When the boat was trimmed and all compartments reported as having no problems, the diving officer handed control over to the Captain. 
The Captain gave the helmsman a course to steer and engines slow ahead. Because it was the first time being underwater in a while,  the Captain wanted to take the boat to max diving depth in steps of 50 meters to make sure there were no hidden problems and that everything was working as it should be. 
After reaching the maximum diving depth, and all checks carried out without any problems,  the Captain wanted to return to periscope depth. At periscope depth he managed to have a good look around but saw no ships. He raised the radio mast so the wireless operators could download the last messages from HQ and more information about the exercise the boat was to take part in. The exercise was to intercept the carrier battle group. 
The carrier battle group (CBG) consisted of an aircraft carrier, a tanker and six destroyers to protect the group and maybe a submarine. After intercepting the group, the submarine had to gather as much information about the carrier battle group as they could, and if possible carry out a survey on the bottom of the aircraft carrier. They needed to do all of this without being detected. 
The Captain held a meeting in the control room to share his plan with all the operators. He was expecting the CBG from the West, so he wanted to approach them from behind. If there was a submarine it would be possible for it to be in  front of the CBG listening for other submarines and surface ships. The attack plan was made , a course and a depth was set and the game of cat and mouse had started.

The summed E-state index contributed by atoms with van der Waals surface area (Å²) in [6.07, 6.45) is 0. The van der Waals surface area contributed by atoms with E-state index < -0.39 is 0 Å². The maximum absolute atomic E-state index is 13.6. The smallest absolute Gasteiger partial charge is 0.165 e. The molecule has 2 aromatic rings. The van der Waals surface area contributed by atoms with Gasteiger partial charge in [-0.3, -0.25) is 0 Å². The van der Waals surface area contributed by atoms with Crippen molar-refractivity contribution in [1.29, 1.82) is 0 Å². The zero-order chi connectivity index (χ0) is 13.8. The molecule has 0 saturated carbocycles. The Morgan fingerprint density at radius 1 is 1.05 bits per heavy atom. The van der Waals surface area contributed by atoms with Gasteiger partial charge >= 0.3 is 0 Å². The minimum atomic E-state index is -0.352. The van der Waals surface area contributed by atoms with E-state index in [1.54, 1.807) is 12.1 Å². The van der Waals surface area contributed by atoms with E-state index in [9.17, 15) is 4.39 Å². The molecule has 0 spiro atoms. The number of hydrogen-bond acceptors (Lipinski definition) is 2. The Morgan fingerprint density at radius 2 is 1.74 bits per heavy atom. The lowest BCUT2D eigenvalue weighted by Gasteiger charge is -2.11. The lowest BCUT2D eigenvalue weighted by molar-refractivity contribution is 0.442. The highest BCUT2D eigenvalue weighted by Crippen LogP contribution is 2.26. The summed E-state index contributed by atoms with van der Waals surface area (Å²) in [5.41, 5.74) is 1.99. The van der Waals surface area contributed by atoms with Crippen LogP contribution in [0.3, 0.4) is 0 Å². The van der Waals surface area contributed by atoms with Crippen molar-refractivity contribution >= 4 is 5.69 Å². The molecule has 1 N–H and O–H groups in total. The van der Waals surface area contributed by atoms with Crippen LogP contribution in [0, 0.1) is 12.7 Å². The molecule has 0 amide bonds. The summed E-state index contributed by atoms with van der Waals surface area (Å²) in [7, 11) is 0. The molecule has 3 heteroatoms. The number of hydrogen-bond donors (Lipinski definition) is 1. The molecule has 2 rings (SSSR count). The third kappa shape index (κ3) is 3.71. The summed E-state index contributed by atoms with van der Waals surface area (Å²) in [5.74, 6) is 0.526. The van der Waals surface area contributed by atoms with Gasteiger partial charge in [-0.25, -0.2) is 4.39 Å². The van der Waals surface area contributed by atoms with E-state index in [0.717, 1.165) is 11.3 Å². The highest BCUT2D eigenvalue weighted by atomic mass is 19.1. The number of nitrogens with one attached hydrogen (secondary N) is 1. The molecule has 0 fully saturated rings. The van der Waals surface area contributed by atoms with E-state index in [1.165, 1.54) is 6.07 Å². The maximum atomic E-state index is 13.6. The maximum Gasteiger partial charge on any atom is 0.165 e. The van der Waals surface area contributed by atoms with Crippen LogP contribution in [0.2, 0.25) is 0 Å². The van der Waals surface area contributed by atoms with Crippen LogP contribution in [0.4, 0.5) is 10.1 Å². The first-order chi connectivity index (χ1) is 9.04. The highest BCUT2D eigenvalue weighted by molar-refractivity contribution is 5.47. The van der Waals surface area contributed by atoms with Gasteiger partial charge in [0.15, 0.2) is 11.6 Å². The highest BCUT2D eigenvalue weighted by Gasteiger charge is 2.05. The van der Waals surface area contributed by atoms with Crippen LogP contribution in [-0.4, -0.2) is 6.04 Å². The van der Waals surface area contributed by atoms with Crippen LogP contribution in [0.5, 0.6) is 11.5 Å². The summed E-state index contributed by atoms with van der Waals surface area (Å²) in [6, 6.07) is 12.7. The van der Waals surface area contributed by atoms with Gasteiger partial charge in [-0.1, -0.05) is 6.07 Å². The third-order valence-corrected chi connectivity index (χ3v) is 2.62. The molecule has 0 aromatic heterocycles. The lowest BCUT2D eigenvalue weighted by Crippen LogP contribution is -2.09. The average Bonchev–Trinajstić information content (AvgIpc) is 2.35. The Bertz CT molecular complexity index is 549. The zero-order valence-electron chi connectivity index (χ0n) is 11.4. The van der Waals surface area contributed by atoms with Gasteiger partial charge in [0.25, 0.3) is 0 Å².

The boat settled in a patrol routine, keeping the level of noise inside as low as possible so as not to give away their position to the CBG or the submarine. Sonar operators were on high alert and were informed to report any strange noise they picked up. The Captain made his rounds through the boat to have a chat with the crew on duty and tell them of his intentions but also explaining to keep noise levels down and only do maintenance if it was absolutely necessary and not make any noise doing it.
The boat settled in a silent routine. Crew who were not on duty were in their bunks resting and waiting for things to happen. When they found the CBG everybody would be on duty in the control room to assist with the attack, man the torpedo tubes or with the damage control parties. Every crew member had his own station and the best operators would man their station according to their profession. But everybody knew it could be days before they found anything and it was necessary for everybody to keep motivated and not lose attention. Even the smallest mistake could give away their position or miss the CBG. But that was life on a submarine hunting for prey.

 If you missed part IV, check it out below:

JosBlogPt4 2

To see the next instalment, have a look here:

Jos Blog P6